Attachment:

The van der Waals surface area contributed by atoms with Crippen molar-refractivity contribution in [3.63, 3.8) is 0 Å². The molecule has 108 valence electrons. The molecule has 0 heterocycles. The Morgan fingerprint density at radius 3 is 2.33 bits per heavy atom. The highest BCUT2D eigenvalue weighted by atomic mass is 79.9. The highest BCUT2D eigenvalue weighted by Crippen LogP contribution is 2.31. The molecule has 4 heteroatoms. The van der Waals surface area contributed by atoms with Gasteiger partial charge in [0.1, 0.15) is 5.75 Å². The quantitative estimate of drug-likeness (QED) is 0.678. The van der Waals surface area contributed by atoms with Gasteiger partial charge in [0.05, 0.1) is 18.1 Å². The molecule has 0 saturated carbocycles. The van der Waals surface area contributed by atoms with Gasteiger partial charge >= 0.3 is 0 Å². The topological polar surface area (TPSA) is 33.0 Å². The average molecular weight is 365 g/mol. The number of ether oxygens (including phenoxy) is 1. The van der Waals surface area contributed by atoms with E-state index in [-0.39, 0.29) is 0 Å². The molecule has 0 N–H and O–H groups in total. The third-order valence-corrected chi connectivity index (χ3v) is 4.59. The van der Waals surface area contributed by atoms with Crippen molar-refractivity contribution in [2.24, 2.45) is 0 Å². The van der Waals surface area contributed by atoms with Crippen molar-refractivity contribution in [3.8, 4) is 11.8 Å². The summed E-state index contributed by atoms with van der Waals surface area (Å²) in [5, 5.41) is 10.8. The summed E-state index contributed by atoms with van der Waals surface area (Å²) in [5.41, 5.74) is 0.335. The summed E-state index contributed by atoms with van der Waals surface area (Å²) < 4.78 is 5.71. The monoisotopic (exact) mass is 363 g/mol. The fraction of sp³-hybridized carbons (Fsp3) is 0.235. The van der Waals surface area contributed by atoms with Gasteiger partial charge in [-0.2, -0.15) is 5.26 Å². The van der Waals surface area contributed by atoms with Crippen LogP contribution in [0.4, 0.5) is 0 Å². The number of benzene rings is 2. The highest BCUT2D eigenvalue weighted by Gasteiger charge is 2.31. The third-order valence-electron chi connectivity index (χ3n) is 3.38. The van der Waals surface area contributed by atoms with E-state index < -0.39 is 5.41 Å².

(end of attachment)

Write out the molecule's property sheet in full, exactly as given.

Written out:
The van der Waals surface area contributed by atoms with Crippen molar-refractivity contribution in [3.63, 3.8) is 0 Å². The molecule has 108 valence electrons. The molecule has 0 heterocycles. The Morgan fingerprint density at radius 3 is 2.33 bits per heavy atom. The highest BCUT2D eigenvalue weighted by atomic mass is 79.9. The highest BCUT2D eigenvalue weighted by Crippen LogP contribution is 2.31. The molecule has 4 heteroatoms. The van der Waals surface area contributed by atoms with Gasteiger partial charge in [0.1, 0.15) is 5.75 Å². The quantitative estimate of drug-likeness (QED) is 0.678. The van der Waals surface area contributed by atoms with Gasteiger partial charge in [0.05, 0.1) is 18.1 Å². The molecule has 0 saturated carbocycles. The van der Waals surface area contributed by atoms with Gasteiger partial charge >= 0.3 is 0 Å². The topological polar surface area (TPSA) is 33.0 Å². The average molecular weight is 365 g/mol. The number of ether oxygens (including phenoxy) is 1. The van der Waals surface area contributed by atoms with E-state index in [-0.39, 0.29) is 0 Å². The molecule has 0 N–H and O–H groups in total. The third-order valence-corrected chi connectivity index (χ3v) is 4.59. The van der Waals surface area contributed by atoms with Crippen molar-refractivity contribution in [2.24, 2.45) is 0 Å². The van der Waals surface area contributed by atoms with Crippen molar-refractivity contribution in [3.8, 4) is 11.8 Å². The summed E-state index contributed by atoms with van der Waals surface area (Å²) in [5, 5.41) is 10.8. The summed E-state index contributed by atoms with van der Waals surface area (Å²) in [5.41, 5.74) is 0.335. The summed E-state index contributed by atoms with van der Waals surface area (Å²) < 4.78 is 5.71. The monoisotopic (exact) mass is 363 g/mol. The fraction of sp³-hybridized carbons (Fsp3) is 0.235. The van der Waals surface area contributed by atoms with Gasteiger partial charge in [-0.2, -0.15) is 5.26 Å². The van der Waals surface area contributed by atoms with Crippen LogP contribution in [0.4, 0.5) is 0 Å². The number of benzene rings is 2. The highest BCUT2D eigenvalue weighted by Gasteiger charge is 2.31. The third-order valence-electron chi connectivity index (χ3n) is 3.38. The van der Waals surface area contributed by atoms with E-state index < -0.39 is 5.41 Å².